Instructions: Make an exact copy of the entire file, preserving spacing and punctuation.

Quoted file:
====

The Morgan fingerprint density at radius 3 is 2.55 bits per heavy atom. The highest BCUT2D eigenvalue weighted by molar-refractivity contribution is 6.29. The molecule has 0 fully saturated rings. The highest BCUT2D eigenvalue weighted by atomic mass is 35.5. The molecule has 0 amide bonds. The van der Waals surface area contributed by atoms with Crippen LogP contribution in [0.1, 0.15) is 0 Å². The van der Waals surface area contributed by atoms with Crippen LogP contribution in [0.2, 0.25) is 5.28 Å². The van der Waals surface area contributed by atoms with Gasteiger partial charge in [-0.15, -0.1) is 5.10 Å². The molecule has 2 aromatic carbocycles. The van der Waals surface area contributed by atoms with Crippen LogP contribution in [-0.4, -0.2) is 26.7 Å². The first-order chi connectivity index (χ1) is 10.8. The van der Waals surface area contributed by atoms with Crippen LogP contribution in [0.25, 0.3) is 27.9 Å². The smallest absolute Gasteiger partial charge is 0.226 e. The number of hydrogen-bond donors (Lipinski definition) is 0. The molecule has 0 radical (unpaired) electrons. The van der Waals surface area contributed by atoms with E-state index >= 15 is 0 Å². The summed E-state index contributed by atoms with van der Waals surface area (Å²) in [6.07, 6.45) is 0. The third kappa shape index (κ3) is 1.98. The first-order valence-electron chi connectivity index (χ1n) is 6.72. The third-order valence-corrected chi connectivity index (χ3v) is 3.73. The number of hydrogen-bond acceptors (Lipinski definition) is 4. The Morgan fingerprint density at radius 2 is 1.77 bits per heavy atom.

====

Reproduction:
The Morgan fingerprint density at radius 3 is 2.55 bits per heavy atom. The highest BCUT2D eigenvalue weighted by molar-refractivity contribution is 6.29. The molecule has 0 fully saturated rings. The highest BCUT2D eigenvalue weighted by atomic mass is 35.5. The molecule has 0 amide bonds. The van der Waals surface area contributed by atoms with Crippen LogP contribution in [0.1, 0.15) is 0 Å². The van der Waals surface area contributed by atoms with Crippen LogP contribution in [0.2, 0.25) is 5.28 Å². The van der Waals surface area contributed by atoms with Gasteiger partial charge in [-0.15, -0.1) is 5.10 Å². The molecule has 2 aromatic carbocycles. The van der Waals surface area contributed by atoms with Crippen LogP contribution in [-0.4, -0.2) is 26.7 Å². The first-order chi connectivity index (χ1) is 10.8. The van der Waals surface area contributed by atoms with Crippen LogP contribution in [0.25, 0.3) is 27.9 Å². The smallest absolute Gasteiger partial charge is 0.226 e. The number of hydrogen-bond donors (Lipinski definition) is 0. The molecule has 0 radical (unpaired) electrons. The van der Waals surface area contributed by atoms with E-state index >= 15 is 0 Å². The summed E-state index contributed by atoms with van der Waals surface area (Å²) in [6.07, 6.45) is 0. The third kappa shape index (κ3) is 1.98. The first-order valence-electron chi connectivity index (χ1n) is 6.72. The third-order valence-corrected chi connectivity index (χ3v) is 3.73. The number of hydrogen-bond acceptors (Lipinski definition) is 4. The Morgan fingerprint density at radius 2 is 1.77 bits per heavy atom.